The California Institute of Technology (Caltech) has launched an OA repository of OA books by Caltech authors. (Thanks to Michael Knee.) So far the repository contains 12 books originally published between 1959 and 2005.

PS: Kudos to Caltech. I don't know of any other university doing this.

Six library organizations endorse FRPAA

Six major US library organizations have endorsed the FRPAA. From their press release (May 2, 2006):
A coalition of national library associations praised the introduction of the "Federal Research Public Access Act of 2006." The legislation, introduced by Sen. John Cornyn (R-TX) and Sen. Joseph Lieberman (D-CT) would require federal agencies with extramural research portfolios over $100 million to make the electronic versions of peer-reviewed articles publicly available via the Internet within 6 months of publication.

"Far too often the results of research that the U.S. government funds --with billions of taxpayer dollars each year-- are not broadly available to researchers, scientists, physicians and members of the public. This legislation will greatly expand public access while at the same time, ensure that these articles generated with federal support are available to future generations," said Prudence S. Adler, a spokesperson for the coalition.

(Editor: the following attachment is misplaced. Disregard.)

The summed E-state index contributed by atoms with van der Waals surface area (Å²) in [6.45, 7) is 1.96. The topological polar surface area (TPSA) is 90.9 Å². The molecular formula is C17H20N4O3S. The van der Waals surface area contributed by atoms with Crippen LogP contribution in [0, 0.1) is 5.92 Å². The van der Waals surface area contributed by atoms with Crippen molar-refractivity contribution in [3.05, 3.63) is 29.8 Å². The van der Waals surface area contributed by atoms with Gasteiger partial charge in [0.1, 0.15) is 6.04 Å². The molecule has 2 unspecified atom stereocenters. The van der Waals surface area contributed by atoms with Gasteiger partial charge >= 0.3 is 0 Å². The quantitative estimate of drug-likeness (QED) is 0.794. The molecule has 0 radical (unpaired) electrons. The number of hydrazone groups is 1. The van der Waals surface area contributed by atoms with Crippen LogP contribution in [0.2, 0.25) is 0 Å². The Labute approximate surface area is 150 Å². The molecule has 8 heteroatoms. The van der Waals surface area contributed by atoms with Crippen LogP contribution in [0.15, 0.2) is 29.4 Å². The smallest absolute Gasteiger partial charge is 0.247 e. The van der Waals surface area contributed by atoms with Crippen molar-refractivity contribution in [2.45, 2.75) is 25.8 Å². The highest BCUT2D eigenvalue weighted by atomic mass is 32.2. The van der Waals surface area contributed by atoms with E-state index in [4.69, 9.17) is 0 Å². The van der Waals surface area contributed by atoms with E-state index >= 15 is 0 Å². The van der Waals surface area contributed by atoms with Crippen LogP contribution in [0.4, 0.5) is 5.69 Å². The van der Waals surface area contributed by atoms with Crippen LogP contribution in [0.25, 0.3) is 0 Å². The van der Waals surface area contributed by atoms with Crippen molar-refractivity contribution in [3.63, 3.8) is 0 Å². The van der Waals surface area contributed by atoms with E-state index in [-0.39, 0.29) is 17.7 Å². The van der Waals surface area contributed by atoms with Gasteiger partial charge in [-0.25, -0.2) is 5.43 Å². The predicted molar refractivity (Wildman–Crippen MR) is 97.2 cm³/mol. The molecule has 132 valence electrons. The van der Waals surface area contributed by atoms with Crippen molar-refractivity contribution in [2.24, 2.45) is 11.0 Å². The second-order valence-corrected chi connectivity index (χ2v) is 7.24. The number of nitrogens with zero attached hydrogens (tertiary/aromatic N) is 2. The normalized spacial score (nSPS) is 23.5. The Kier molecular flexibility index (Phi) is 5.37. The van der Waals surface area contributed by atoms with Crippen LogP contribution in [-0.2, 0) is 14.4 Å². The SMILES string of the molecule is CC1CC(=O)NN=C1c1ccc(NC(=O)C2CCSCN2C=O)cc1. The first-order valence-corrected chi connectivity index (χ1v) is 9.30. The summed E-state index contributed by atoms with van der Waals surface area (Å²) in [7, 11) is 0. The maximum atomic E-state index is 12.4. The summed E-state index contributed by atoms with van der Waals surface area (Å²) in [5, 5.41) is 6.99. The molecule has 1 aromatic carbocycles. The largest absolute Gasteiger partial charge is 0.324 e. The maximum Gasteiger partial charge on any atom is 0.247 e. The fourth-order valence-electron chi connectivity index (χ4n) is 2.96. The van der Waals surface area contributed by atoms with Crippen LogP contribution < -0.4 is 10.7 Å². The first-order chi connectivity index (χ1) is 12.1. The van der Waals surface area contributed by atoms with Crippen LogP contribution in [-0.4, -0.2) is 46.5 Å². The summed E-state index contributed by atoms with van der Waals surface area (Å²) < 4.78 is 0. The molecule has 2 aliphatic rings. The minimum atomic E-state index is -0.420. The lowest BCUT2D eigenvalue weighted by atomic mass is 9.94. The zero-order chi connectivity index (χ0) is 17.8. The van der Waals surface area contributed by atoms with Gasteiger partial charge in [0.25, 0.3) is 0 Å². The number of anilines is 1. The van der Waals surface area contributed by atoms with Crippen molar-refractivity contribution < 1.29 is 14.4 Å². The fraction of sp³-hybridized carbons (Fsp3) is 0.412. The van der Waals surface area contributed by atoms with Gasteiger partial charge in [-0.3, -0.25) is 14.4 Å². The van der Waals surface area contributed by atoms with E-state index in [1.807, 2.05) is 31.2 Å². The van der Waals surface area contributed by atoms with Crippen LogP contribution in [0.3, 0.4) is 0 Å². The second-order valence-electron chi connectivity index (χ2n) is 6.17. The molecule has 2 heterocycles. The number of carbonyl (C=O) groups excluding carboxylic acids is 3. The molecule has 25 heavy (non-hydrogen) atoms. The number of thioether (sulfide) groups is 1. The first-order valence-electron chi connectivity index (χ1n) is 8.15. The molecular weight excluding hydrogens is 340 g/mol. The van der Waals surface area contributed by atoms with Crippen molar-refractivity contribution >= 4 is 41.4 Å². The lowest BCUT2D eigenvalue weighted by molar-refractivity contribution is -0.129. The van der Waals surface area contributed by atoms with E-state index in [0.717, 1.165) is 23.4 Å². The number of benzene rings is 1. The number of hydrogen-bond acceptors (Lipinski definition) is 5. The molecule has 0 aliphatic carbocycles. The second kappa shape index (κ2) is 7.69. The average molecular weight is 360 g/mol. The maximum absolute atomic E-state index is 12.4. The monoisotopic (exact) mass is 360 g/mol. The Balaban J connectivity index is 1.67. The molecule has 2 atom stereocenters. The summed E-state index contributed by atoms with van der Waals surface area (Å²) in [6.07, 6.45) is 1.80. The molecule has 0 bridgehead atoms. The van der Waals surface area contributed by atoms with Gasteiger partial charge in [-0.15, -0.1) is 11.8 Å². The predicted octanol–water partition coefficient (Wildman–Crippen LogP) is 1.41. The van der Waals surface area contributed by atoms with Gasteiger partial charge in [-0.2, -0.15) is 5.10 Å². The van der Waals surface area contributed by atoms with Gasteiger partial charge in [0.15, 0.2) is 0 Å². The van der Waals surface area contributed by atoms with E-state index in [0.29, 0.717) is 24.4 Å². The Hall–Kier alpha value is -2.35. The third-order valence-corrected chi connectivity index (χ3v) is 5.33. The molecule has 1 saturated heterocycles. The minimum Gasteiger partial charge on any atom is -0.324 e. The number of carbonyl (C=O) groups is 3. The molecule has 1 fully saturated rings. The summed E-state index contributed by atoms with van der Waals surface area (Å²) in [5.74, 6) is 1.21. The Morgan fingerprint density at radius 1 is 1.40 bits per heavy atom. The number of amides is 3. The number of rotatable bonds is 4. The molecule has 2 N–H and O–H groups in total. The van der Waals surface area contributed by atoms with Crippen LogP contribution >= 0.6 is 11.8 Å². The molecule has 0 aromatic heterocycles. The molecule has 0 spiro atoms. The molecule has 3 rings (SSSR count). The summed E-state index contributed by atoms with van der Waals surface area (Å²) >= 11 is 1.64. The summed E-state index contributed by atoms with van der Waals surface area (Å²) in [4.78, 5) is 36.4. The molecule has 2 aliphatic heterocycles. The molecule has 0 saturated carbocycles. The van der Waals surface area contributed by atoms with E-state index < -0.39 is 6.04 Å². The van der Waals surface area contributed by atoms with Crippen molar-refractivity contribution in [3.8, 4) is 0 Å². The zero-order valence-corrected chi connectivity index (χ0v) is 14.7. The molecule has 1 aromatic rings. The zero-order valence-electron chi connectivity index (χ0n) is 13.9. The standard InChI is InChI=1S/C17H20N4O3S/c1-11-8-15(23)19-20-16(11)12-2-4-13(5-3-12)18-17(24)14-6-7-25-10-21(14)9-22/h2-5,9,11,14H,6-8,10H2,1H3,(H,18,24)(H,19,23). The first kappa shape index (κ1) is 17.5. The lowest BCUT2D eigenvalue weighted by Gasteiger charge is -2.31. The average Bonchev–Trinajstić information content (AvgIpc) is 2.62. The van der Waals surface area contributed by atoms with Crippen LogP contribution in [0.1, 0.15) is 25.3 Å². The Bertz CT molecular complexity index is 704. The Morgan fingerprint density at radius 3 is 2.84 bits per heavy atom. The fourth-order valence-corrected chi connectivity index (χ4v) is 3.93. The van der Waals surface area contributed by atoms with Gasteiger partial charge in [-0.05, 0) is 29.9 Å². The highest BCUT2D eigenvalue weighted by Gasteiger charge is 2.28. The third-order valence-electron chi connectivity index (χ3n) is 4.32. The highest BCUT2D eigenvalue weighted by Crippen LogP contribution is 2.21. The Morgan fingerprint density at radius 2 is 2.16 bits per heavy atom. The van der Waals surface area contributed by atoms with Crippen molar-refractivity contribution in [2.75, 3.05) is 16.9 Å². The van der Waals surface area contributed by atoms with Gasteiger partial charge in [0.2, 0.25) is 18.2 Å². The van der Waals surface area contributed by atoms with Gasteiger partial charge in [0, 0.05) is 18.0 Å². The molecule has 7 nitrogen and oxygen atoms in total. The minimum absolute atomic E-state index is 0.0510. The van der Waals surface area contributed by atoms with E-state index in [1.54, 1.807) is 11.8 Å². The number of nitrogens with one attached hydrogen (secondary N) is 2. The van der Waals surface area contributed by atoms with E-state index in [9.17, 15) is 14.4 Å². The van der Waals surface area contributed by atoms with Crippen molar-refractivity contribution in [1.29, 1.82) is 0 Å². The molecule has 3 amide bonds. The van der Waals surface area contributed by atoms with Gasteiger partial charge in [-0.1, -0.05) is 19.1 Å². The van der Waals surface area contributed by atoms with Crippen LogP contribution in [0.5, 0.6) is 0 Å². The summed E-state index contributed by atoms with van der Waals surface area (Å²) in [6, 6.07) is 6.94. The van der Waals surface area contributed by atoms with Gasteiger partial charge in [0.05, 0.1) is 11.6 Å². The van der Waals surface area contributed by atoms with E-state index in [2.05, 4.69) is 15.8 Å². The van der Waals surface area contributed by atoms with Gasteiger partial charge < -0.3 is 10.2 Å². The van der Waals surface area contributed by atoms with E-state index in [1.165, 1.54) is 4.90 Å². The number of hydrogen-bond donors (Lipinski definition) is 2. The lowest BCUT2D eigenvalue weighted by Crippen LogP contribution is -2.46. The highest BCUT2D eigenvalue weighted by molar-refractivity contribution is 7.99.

Enhanced public access to publicly funded research spurs innovation and competition by accelerating research, sharing knowledge, improving treatment of diseases, and supports the educational enterprise.

The coalition...collectively represent over 139,000 libraries in the United States employing 350,000 librarians and library workers. The mission of libraries is to foster global access to information for creative, research, and educational uses.

The six library groups are the American Association of Law Libraries (AALL), American Library Association (ALA), Association of College & Research Libraries (ACRL), Association of Research Libraries (ARL), Medical Library Association (MLA), and the Special Libraries Association (SLA)

OA for archival institutions

Peter Van Garderen, Web 2.0 and Archival Institutions,, May 8th, 2006. Excerpt:

I’ve been preparing my presentation for some upcoming conferences in Summer 2006 (IS&T Archiving, Association of Canadian Archivists, Society of American Archivists). I’m going to be talking about Web 2.0 as a set of enabling technologies and practices that can enhance the quality of archives access systems.